Once you’ve built a list of these risks and how they pose a threat within your product, you can begin to build the overall process for dealing with these risks.
2. Determine Who Will Oversee Anti-fraud Operations in the Company
List out all participants in the fraud prevention system and detail what their roles will be, as well as what they are responsible for. Who is responsible for each stage in the process, and what events trigger those responsibilities?
Make sure when delegating responsibilities that all stakeholders are taking a more active role in fraud prevention at the company. The “we didn’t know” excuse doesn’t fly with compliance anymore. It’s not just about what you did, it’s also about what you should have been doing, and a lack of knowledge about what was going on at the company does not mean you weren’t complicit if you are a stakeholder.
3. Determine Which Values Will Guide the Company’s Anti-fraud Process
With all stakeholders and governance leaders present, discuss the ethics the company will abide by and what the expectations are for each leader. How will the company handle conflicts of interest? How will they handle post-employment? What steps will the company take to prevent fraud from occurring in the first place? What kind of standard are you holding each governance leader to?
You should also map out a plan for how the company will handle investigating internal fraud, and how you will hold each stakeholder accountable if any anti-fraud practices are broken.
4. Make Sure Initiatives Are Interconnected and Coordinated Across Roles
Once you have a clear idea of the company’s risks, how you will deal with them, and who is responsible for them, you’ll have the clear beginnings of your process. At this stage, you want to ensure that initiatives are interconnected and coordinated across governance roles.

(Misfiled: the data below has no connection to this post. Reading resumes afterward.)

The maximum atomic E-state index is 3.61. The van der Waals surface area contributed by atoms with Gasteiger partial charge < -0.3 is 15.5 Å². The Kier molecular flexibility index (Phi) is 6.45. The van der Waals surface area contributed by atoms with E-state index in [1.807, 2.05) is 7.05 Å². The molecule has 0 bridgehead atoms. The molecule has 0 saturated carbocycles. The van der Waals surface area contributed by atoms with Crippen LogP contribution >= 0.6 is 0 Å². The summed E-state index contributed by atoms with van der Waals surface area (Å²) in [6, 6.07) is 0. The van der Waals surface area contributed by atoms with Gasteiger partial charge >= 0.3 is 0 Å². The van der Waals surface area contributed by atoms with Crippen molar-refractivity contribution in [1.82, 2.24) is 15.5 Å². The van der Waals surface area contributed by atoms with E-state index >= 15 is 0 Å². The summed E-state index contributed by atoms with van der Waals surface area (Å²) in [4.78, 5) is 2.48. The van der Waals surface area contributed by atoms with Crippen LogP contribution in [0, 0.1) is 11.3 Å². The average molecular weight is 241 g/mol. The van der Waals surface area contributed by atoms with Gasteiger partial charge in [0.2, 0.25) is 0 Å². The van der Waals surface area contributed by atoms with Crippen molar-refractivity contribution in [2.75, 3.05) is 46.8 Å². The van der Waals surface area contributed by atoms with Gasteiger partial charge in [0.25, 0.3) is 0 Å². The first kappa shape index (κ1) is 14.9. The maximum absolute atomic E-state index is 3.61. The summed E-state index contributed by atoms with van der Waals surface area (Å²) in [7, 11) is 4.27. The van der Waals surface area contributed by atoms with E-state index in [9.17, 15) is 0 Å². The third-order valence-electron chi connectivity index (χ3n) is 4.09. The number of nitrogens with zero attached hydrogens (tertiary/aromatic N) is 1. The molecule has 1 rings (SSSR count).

These systems don’t work effectively when certain departments are making choices related to compliance or risk management, and not communicating with each other. It also makes long-term enforcement of internal policies nearly impossible if some governing members have different expectations for their own team members.
5. Document Everything and Steadfastly Enforce It
Once this system is clearly mapped out and all governance leaders are in agreement, the system should be clearly documented, reviewed by all stakeholders, and confirmed by each person that they understand their roles and responsibilities within it.
This system should be agreed to, clearly understood, reiterated, and constantly redistributed as a reminder, and harshly enforced among all governance leaders. This is not a one-time task, but a constantly evolving process that governance leaders must take keen responsibility for managing over time.
Help Build a Better Fraud Risk Management System with Unit21
If building a proper fraud prevention system with all components of governance, compliance, and risk management is a priority, schedule a demo today to learn how Unit21’s all-in-one fraud prevention system can help automate your system and make it more efficient.